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Little book of lists F583 The Economics of Work and Leisure

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Labour General essential knowledge Economically active = people who are in work OR seeking work Economically inactive = people who are neither in work OR looking for a job Potential labour force = the size of the labour force if economically inactive people would join. Actual labour force = the employed and the unemployed. Employment rate = the proportion of working age people who are in work Unemployment rate = the proportion of working age people who are not in work but are seeking it Earnings = wages plus overtime or bonuses NB to be unemployed a person has to be looking for work. If they are not looking for work they are NOT in the labour force Unit labour costs = the labour costs per unit of output Productivity = output per worker

Primary Secondary Tertiary

Work force sectors 1 stage of production, extractive industries e.g. farming, fishing 2nd stage of production, manufacturing industries 3rd stage of production, services e.g. retail, financial services st

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Section 1 – wage determination Factors affecting supply of labour – pick 4 main ones  The wage rate on offer  Substitute occupations  Barriers to entry e.g. quals required  Mobility e.g. occupational and geographical Short run supply of labour –  Income effect  Substitution effect = Backwards sloping supply curve Long run supply of labour – Pecuniary  Wages  Bonuses  overtime Non pecuniary 1. Holidays 2. Interest of the job itself 3. Perks and fringe benefits 4. Job security 5. Location 6. status Elasticity of supply of labour    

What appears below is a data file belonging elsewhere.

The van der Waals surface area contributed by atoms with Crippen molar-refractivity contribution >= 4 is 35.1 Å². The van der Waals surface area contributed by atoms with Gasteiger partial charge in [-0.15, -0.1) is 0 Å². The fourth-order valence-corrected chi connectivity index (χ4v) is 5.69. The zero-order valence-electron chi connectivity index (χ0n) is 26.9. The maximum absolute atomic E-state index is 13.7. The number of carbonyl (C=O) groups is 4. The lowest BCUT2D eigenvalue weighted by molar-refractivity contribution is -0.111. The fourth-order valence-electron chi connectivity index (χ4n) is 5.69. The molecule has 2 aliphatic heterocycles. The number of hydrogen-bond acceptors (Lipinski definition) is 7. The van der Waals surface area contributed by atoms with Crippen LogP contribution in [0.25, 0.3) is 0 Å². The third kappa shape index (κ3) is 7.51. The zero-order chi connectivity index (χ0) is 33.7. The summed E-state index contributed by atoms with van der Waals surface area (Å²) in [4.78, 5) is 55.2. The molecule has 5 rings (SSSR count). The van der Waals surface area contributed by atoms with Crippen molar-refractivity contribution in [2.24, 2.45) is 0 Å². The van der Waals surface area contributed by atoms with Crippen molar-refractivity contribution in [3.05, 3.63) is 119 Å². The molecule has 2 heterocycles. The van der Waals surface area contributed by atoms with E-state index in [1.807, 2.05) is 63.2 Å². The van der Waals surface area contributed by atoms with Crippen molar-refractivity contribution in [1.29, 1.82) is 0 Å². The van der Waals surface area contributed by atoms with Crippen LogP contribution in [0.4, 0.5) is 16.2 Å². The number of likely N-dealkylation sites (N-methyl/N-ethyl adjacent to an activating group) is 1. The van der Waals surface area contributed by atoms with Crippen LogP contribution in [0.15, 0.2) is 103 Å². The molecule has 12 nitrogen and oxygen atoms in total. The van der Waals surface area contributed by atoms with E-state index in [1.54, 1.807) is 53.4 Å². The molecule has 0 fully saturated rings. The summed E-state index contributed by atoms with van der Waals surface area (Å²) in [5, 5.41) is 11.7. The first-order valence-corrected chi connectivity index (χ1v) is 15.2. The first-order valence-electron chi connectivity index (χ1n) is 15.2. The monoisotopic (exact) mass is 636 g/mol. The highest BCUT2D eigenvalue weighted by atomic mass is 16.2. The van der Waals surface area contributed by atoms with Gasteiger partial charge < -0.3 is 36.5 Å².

the quals and skills required the length of training the mobility of labour (geographical and occupational) time period

Factors affecting demand for labour     

Demand for the product Productivity Wage rate Complementary labour costs The price of other factors of production (ie can you substitute labour with capital) 3


MRP theory – How it is calculated?  Marginal physical product (MPP) x price 2 things it shows  How much labour to demand  Productivity and revenue from the products produced determines wages 5 criticisms o o o o

It assumes workers are homogenous – they are not It assumes firms do not have monopsony power – they do It assumes that there are no trade unions to affect the wage rate – there are It assumes that the productivity of each worker can be measured – not all jobs have output that can be measured o It assumes that the supply curve is perfectly elastic – it is not Elasticity of demand of labour    

Ease of factor substitution – labour for capital The proportion of wage costs in the total costs The price elasticity of demand for the product Time

Wage differentials    

Gender, male vs female Skilled vs unskilled workers Part time vs full time workers Ethnic grouping

Transfer earnings and economic rent – what is each of them? Transfer earnings The minimum amount that has to be paid to ensure a worker stays in their current occupation

Economic rent The amount received over and above transfer earnings

The proportion of economic rent and transfer earnings depends on the elasticity of supply for labour. Inelastic = more economic rent, elastic = more

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Reasons for differences in pay  Male and female wage differences (perceived MRP)  Compensating differentials  Differences in accumulated human capital (education/training)  Different skills levels  Different MRP  Inelastic and elastic supply and demand